Lower House of the Swiss Parliament agrees to extend automatic exchange of information in tax matters with 39 countries including several South American countries (Argentina, Brazil, Chile, Costa Rica, Colombia, Mexico, Uruguay) – first exchange planned in September 2019

13/10/2017
Nicolas Pozzi

Neves Avocats

Switzerland will exchange information on financial accounts (including bank accounts, life insurance policies, interests in trusts or foundations) held in Switzerland by any person who is residing in the EU (28 countries), Australia, Canada, Gibraltar, Guernsey, Iceland, Isle of Man, Japan, Jersey, Norway and South Korea for the first time in September 2018.

Since the end of 2016, Switzerland has continued its efforts to increase the number of countries with which it will exchange information. In this context, the Swiss Federal Council initiated in December 2016 and February 2017, two consultation procedures regarding the extension of the Automatic Exchange Of Information (AEOI) to 41 additional countries, with a first exchange of information relating to 2018 envisaged in September 2019. The list of countries includes G20 members (South Africa, Argentina, Brazil, China, India, Indonesia Mexico and Russia), OCDE members (Chile, Israel), important economic partners (Colombia, United Arab Emirates, Liechtenstein and Malaysia) as well as several important financial centers (British Virgin Islands, Turk and Caicos Islands, Cook Islands, Cayman Islands, Bermuda, Belize).

On June 16, 2017, the Federal Council submitted each of the 41 AEOI agreements along with its Message on the introduction of the automatic exchange of information on financial accounts with 41 partner states from 2018/2019 to the Swiss Federal Assembly, so that both the National Council (Lower House) and the Council of States (Upper House) vote on it. Indeed, in order for AEOI to be activated between two countries, each country must notify the OECD with its own list of AEOI partner countries. In Switzerland, a given country may only be included in this list if approved by both Houses of the Parliament.

In its Message to the Federal Assembly, the Federal Council included the results of the analysis that have been undertaken on the situation in each country regarding the fulfillment of all other preliminary conditions, i.e.:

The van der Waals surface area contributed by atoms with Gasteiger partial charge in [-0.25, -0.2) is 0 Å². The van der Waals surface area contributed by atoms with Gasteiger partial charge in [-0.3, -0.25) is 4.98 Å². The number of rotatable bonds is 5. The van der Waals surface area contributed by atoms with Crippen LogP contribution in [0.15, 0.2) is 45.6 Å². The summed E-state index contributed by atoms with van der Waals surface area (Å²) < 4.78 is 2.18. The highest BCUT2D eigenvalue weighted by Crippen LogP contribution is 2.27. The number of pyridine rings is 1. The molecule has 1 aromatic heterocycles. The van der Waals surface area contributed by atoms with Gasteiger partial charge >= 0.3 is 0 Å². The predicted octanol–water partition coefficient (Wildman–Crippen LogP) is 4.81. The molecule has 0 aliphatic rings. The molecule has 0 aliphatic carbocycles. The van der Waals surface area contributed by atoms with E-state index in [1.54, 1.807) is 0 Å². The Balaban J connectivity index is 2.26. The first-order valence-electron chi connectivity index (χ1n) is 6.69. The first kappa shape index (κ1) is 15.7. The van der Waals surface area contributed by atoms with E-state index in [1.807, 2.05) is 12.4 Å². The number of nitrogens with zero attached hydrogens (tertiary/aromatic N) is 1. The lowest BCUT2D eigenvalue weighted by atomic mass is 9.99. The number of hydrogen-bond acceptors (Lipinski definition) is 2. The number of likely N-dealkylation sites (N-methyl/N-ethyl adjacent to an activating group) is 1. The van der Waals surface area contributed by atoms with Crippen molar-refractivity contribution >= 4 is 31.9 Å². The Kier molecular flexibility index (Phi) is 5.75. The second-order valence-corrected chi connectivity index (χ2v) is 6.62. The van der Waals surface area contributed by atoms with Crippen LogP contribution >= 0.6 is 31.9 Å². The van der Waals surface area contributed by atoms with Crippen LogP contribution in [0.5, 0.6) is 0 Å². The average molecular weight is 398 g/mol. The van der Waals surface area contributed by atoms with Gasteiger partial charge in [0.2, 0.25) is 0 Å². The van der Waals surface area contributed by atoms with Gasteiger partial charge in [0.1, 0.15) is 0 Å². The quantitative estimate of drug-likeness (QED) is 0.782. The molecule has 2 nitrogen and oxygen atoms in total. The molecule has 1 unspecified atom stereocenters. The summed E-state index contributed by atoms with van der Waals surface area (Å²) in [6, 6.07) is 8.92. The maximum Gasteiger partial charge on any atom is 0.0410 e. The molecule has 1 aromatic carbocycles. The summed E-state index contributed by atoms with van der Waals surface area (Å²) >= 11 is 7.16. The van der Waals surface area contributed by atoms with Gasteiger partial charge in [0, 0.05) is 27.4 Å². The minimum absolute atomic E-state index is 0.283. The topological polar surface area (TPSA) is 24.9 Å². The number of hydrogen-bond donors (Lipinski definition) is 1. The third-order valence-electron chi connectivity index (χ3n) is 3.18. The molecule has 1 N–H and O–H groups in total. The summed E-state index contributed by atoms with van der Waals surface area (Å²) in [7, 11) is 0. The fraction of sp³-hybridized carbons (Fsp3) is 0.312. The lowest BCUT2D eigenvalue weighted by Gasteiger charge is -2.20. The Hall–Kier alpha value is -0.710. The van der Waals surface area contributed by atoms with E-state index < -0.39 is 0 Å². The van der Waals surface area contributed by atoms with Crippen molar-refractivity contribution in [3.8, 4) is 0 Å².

1. OECD Convention on Mutual Administrative Assistance in Tax Matters (the OECD Convention) and the Multilateral Competent Authority Agreement on Automatic Exchange of Financial Account Information (the MCAA) must be in place in both countries.
2. Internal AEOI legislation must be in place in both countries.
3. Adequate measures to ensure the required confidentiality and data safeguards must be in place in both countries.
4. Both countries include each other in the list of countries they submit to the OECD Secretariat in order to activate AEOI.

(See the developments below regarding Argentina, Brazil, Chile, Costa Rica, Colombia, Mexico, and Uruguay).

With all these elements in hands, the National Council has agreed to extend AEOI to 39 countries out of the 41 proposed by the Federal Council. The approvals were granted despite the systematic opposition of the right-wing party UDC, which succeeded in having the agreement with Saudi Arabia rejected (95 votes against, 92 votes in favor, 4 abstentions). The agreement with New Zeeland was sent back to the Federal Council for a further analysis.

Each approval was granted under the express condition that, before any exchange of information takes place with a specific country, the Federal Council reports back to the Parliament (i) on the measures which are implemented by each country to ensure the confidentiality of the data which will be transferred, (ii) on the number of AEOI agreements which are concluded by each country as well as (iii) on each country's situation regarding the prevention of corruption.

The ball is now in the court of the Council of States, which will vote on each of the 41 AEOI agreements during its winter session, starting in November 2017.

In practice, the implementation of AEOI between Switzerland and any of the 41 above-mentioned countries will follow the steps that are described below: